I have a question about Romans 8:17. If we do not suffer for Christ or share in his sufferings, does that mean we will not have eternal life at all? I kept struggling with the thought that if I do not suffer for Christ or share in his sufferings, I felt that I do not belong to him at all. If we suffer for Christ, does that result more in eternal rewards or both salvation and eternal rewards?
Gods blessings and a heart felt thanks for all you have taught me over the years. Could you please explain Matthew 15:22-28 especially 26-27: “But he answered and said, It is not meet to take the children’s bread, and to cast it to dogs. And she said, Truth, Lord: yet the dogs eat of the crumbs which fall from their master’s table.
In Genesis 20:1-7 God himself states that it was He who did not let Abimelech sin and touch Sarah. Now I know it says Abimelech had some very strong integrity which I assume to mean that he had some “fear of God” but even so, some of the “greats of faith” had a fear of God and still sinned. I also find throughout Scripture other instances where God “acts and/or intervenes” in certain circumstances. So how does this line up with mankind having complete free will/agency?
The Bible refers to Satan as being an angel of light in 2 Corinthians 11:14-15. And in my Nelson’s Student Bible Dictionary it refers to Lucifer as Morning Star and I believe Jesus has been referred to as the Day Star. This is all a bit confusing. First are there Angels of Light that are Angels of God and are good and still exist? and second, is Satan also the Morning Star and is Jesus the Day Star?
Sometimes before I go to sleep at night, I imagine a God who is absolutely fair and loving to all his creation equally,with no hint of hatred, or jealousy, condemnation, etc. The kind of God who truly loves his creation, and sees to it that we have the best of what life has to offer, and that it happens every day, forever. I imagine a God who created everyone equally with one language and one tone of skin, where every man and woman is beautiful with no flaws, whether physical, mental, or emotional. I dream that God would appear to me in person and honestly show himself to me (in real life,not by faith) and offer to take me to be in His awesome world with Him. Believe me, I would gladly depart from this world to start a new life of inexpressible joy in His world. Is it a sin to fantasize like this?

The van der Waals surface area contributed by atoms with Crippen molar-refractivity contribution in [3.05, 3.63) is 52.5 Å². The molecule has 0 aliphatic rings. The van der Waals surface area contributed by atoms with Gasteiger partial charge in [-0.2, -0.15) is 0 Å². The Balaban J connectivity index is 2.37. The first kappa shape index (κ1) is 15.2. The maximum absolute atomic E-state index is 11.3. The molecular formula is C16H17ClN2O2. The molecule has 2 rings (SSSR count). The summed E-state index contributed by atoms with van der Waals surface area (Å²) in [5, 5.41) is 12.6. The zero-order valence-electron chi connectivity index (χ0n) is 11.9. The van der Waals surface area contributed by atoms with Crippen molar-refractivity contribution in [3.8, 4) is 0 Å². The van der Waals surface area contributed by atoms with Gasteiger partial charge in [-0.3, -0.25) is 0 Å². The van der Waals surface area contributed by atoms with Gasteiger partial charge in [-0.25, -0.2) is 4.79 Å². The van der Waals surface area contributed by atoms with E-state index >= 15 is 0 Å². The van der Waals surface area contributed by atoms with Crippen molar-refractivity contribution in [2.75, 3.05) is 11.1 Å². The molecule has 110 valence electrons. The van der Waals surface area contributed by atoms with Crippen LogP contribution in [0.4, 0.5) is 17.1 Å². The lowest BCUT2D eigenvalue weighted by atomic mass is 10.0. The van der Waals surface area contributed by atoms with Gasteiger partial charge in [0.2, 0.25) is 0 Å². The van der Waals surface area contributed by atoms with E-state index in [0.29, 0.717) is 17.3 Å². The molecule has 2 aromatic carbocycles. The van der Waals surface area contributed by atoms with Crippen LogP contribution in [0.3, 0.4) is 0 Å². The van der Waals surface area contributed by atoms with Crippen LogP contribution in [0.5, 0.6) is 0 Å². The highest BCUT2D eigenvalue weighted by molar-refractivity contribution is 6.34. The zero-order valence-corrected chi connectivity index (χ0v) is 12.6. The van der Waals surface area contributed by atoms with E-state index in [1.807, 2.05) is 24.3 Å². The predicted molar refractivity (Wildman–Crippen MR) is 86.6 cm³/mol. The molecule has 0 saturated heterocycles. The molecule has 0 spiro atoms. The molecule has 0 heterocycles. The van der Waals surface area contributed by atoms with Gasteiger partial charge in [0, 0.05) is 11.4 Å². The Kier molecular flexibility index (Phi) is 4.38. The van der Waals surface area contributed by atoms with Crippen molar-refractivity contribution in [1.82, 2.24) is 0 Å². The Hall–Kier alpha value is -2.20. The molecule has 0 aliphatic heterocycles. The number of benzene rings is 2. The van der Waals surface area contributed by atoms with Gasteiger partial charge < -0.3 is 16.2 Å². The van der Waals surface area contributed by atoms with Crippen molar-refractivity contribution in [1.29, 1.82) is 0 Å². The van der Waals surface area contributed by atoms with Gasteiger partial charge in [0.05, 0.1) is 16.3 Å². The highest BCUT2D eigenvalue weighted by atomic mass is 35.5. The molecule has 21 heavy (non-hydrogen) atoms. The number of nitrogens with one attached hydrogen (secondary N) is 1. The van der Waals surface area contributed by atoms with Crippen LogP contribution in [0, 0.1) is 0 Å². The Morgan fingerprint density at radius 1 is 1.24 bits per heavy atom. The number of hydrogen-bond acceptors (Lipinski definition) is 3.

Our reward when we get to heaven is to rule and reign. My question is, to rule and reign what? Satan is vanquished. The only people there are ones that “passed the test”and received the reward of heaven. Its not like they need someone to keep them from robbing banks or stealing the asphalt. I myself would not be comfortable ruling over Christians or setting myself above them in any way. What am I missing here?
Re: Phil. 2:12-13 “Continue to work out your salvation with fear and trembling, for it is God who works in you to will and to act according to his good purpose.” I read an article where the author uses these verses to deny OSAS. He agrees we are saved by grace and cannot earn or deserve our salvation. But we must do our part to receive and keep it, or else we’ll lose it.
In many of your answers to questions you’ve said that no man has an excuse for not believing because God has made Himself known obviously in many ways, including putting that knowledge in the hearts of men from birth. The way you said this makes it sound like people that have never heard the Gospel can still get to Heaven if they believe that there is a God. Is this correct and, if so, why would it matter if they believe in Allah, Buddha, or whomever?
I have a question concerning our free will, and God’s foreknowledge about our future. First of all, I know that each one of us comes into this world through our parents. And at the moment of conception we are given a “soul” by God (not by our will, but His will). The question I have is, was I really given a choice to either exist or not exist? Would any part of this decision have been mine?
Please help me to understand something about the Millennial Kingdom. According to descriptions of the Kingdom in Isaiah and elsewhere, it will be ruled by Jesus Himself from Jerusalem. It will be characterized by peace, and “they will neither hurt nor destroy…”. How can that be if the people will be mortal and still have their sin nature to the degree that, when Satan is released 1,000 years later, the people will rebel again, bringing about a new Gog-Magog war? When do they begin to “hurt and destroy” again? What does omniscient/omnipotent Jesus do about it? This would seem to be a time when we, the Church, will be called out of the New Jerusalem to police the people (about which Scripture is silent).